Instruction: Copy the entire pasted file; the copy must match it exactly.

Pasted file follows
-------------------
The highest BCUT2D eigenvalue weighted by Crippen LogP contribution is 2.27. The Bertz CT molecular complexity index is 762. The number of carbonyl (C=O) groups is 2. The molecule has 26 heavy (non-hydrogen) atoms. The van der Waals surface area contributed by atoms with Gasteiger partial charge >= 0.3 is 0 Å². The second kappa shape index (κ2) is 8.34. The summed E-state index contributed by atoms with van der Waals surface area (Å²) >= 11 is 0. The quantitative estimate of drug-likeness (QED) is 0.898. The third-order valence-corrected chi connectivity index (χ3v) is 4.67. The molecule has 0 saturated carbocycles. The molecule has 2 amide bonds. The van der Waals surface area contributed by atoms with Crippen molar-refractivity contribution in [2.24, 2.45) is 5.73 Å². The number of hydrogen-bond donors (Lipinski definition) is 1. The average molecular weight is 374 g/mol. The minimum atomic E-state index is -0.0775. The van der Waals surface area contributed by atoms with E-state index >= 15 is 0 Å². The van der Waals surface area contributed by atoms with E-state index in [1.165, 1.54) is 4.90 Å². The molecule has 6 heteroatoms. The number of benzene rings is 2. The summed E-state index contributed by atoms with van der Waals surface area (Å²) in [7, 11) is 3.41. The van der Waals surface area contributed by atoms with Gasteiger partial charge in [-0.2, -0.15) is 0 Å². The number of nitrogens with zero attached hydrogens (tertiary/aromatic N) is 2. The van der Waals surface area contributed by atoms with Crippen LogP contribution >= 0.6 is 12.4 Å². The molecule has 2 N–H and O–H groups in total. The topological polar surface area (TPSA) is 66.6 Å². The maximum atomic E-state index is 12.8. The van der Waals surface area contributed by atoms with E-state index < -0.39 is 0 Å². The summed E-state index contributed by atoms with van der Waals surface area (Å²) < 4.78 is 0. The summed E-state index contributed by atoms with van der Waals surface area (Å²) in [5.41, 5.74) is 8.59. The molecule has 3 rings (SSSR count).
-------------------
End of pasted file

The highest BCUT2D eigenvalue weighted by Crippen LogP contribution is 2.27. The Bertz CT molecular complexity index is 762. The number of carbonyl (C=O) groups is 2. The molecule has 26 heavy (non-hydrogen) atoms. The van der Waals surface area contributed by atoms with Gasteiger partial charge >= 0.3 is 0 Å². The second kappa shape index (κ2) is 8.34. The summed E-state index contributed by atoms with van der Waals surface area (Å²) >= 11 is 0. The quantitative estimate of drug-likeness (QED) is 0.898. The third-order valence-corrected chi connectivity index (χ3v) is 4.67. The molecule has 0 saturated carbocycles. The molecule has 2 amide bonds. The van der Waals surface area contributed by atoms with Crippen molar-refractivity contribution in [2.24, 2.45) is 5.73 Å². The number of hydrogen-bond donors (Lipinski definition) is 1. The average molecular weight is 374 g/mol. The minimum atomic E-state index is -0.0775. The van der Waals surface area contributed by atoms with E-state index >= 15 is 0 Å². The van der Waals surface area contributed by atoms with E-state index in [1.165, 1.54) is 4.90 Å². The molecule has 6 heteroatoms. The number of benzene rings is 2. The summed E-state index contributed by atoms with van der Waals surface area (Å²) in [7, 11) is 3.41. The van der Waals surface area contributed by atoms with Gasteiger partial charge in [-0.2, -0.15) is 0 Å². The number of nitrogens with zero attached hydrogens (tertiary/aromatic N) is 2. The van der Waals surface area contributed by atoms with Crippen LogP contribution >= 0.6 is 12.4 Å². The molecule has 2 N–H and O–H groups in total. The topological polar surface area (TPSA) is 66.6 Å². The maximum atomic E-state index is 12.8. The van der Waals surface area contributed by atoms with E-state index < -0.39 is 0 Å². The summed E-state index contributed by atoms with van der Waals surface area (Å²) < 4.78 is 0. The summed E-state index contributed by atoms with van der Waals surface area (Å²) in [5.41, 5.74) is 8.59. The molecule has 3 rings (SSSR count).